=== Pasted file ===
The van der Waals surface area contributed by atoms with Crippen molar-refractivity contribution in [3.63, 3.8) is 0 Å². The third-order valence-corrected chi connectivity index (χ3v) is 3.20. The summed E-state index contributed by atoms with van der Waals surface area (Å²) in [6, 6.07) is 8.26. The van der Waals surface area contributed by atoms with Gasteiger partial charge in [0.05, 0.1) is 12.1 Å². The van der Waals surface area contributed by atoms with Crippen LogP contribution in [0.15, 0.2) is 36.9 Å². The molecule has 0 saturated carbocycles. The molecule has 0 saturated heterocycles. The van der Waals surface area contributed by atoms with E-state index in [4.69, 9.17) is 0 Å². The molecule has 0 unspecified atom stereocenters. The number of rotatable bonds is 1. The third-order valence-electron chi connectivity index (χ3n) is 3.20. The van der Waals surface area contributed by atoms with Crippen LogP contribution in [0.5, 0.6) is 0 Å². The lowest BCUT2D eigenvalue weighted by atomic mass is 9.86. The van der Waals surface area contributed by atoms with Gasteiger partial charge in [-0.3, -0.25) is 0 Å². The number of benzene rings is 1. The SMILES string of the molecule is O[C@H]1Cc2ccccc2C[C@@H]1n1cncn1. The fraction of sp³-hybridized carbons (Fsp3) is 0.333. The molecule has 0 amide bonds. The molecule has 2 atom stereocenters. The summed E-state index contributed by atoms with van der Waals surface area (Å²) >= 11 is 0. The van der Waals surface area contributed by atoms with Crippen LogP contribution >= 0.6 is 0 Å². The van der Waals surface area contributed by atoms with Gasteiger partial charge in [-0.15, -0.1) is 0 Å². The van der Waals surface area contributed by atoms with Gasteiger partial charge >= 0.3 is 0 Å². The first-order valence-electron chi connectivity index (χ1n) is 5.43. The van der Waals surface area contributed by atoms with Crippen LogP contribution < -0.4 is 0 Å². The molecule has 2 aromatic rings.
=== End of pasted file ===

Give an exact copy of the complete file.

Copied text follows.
The van der Waals surface area contributed by atoms with Crippen molar-refractivity contribution in [3.63, 3.8) is 0 Å². The third-order valence-corrected chi connectivity index (χ3v) is 3.20. The summed E-state index contributed by atoms with van der Waals surface area (Å²) in [6, 6.07) is 8.26. The van der Waals surface area contributed by atoms with Gasteiger partial charge in [0.05, 0.1) is 12.1 Å². The van der Waals surface area contributed by atoms with Crippen LogP contribution in [0.15, 0.2) is 36.9 Å². The molecule has 0 saturated carbocycles. The molecule has 0 saturated heterocycles. The van der Waals surface area contributed by atoms with E-state index in [4.69, 9.17) is 0 Å². The molecule has 0 unspecified atom stereocenters. The number of rotatable bonds is 1. The third-order valence-electron chi connectivity index (χ3n) is 3.20. The van der Waals surface area contributed by atoms with Crippen LogP contribution in [0.5, 0.6) is 0 Å². The lowest BCUT2D eigenvalue weighted by atomic mass is 9.86. The van der Waals surface area contributed by atoms with Gasteiger partial charge in [-0.3, -0.25) is 0 Å². The number of benzene rings is 1. The SMILES string of the molecule is O[C@H]1Cc2ccccc2C[C@@H]1n1cncn1. The fraction of sp³-hybridized carbons (Fsp3) is 0.333. The molecule has 0 amide bonds. The molecule has 2 atom stereocenters. The summed E-state index contributed by atoms with van der Waals surface area (Å²) >= 11 is 0. The van der Waals surface area contributed by atoms with Crippen LogP contribution >= 0.6 is 0 Å². The van der Waals surface area contributed by atoms with Gasteiger partial charge in [-0.15, -0.1) is 0 Å². The van der Waals surface area contributed by atoms with Gasteiger partial charge >= 0.3 is 0 Å². The first-order valence-electron chi connectivity index (χ1n) is 5.43. The van der Waals surface area contributed by atoms with Crippen LogP contribution < -0.4 is 0 Å². The molecule has 2 aromatic rings.